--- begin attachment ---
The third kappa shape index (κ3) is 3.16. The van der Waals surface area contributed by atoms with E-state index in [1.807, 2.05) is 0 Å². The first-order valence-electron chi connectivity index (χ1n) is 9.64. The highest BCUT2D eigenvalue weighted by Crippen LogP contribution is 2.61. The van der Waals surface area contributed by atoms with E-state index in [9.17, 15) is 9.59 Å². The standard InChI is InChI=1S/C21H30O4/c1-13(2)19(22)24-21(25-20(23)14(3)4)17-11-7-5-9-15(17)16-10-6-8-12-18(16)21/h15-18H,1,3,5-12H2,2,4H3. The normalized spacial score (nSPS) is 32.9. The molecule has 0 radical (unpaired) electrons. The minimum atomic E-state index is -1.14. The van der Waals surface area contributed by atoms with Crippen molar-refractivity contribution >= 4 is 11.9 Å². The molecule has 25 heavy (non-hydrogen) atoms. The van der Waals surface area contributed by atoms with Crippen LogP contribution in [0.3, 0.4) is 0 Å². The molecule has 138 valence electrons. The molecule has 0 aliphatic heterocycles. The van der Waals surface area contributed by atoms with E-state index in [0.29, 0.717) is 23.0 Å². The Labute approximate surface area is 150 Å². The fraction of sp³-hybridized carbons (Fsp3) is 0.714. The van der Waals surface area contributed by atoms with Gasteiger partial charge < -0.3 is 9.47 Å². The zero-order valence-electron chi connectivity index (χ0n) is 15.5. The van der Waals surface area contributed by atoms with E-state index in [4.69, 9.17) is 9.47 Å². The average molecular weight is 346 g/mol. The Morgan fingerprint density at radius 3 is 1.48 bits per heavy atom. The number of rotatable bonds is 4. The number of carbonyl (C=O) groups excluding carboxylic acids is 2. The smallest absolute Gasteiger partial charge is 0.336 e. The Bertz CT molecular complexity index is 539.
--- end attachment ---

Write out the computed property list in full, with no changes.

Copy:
The third kappa shape index (κ3) is 3.16. The van der Waals surface area contributed by atoms with E-state index in [1.807, 2.05) is 0 Å². The first-order valence-electron chi connectivity index (χ1n) is 9.64. The highest BCUT2D eigenvalue weighted by Crippen LogP contribution is 2.61. The van der Waals surface area contributed by atoms with E-state index in [9.17, 15) is 9.59 Å². The standard InChI is InChI=1S/C21H30O4/c1-13(2)19(22)24-21(25-20(23)14(3)4)17-11-7-5-9-15(17)16-10-6-8-12-18(16)21/h15-18H,1,3,5-12H2,2,4H3. The normalized spacial score (nSPS) is 32.9. The molecule has 0 radical (unpaired) electrons. The minimum atomic E-state index is -1.14. The van der Waals surface area contributed by atoms with Crippen molar-refractivity contribution >= 4 is 11.9 Å². The molecule has 25 heavy (non-hydrogen) atoms. The van der Waals surface area contributed by atoms with Crippen LogP contribution in [0.3, 0.4) is 0 Å². The molecule has 138 valence electrons. The molecule has 0 aliphatic heterocycles. The van der Waals surface area contributed by atoms with E-state index in [0.29, 0.717) is 23.0 Å². The Labute approximate surface area is 150 Å². The fraction of sp³-hybridized carbons (Fsp3) is 0.714. The van der Waals surface area contributed by atoms with Gasteiger partial charge < -0.3 is 9.47 Å². The zero-order valence-electron chi connectivity index (χ0n) is 15.5. The van der Waals surface area contributed by atoms with E-state index in [4.69, 9.17) is 9.47 Å². The average molecular weight is 346 g/mol. The Morgan fingerprint density at radius 3 is 1.48 bits per heavy atom. The number of rotatable bonds is 4. The number of carbonyl (C=O) groups excluding carboxylic acids is 2. The smallest absolute Gasteiger partial charge is 0.336 e. The Bertz CT molecular complexity index is 539.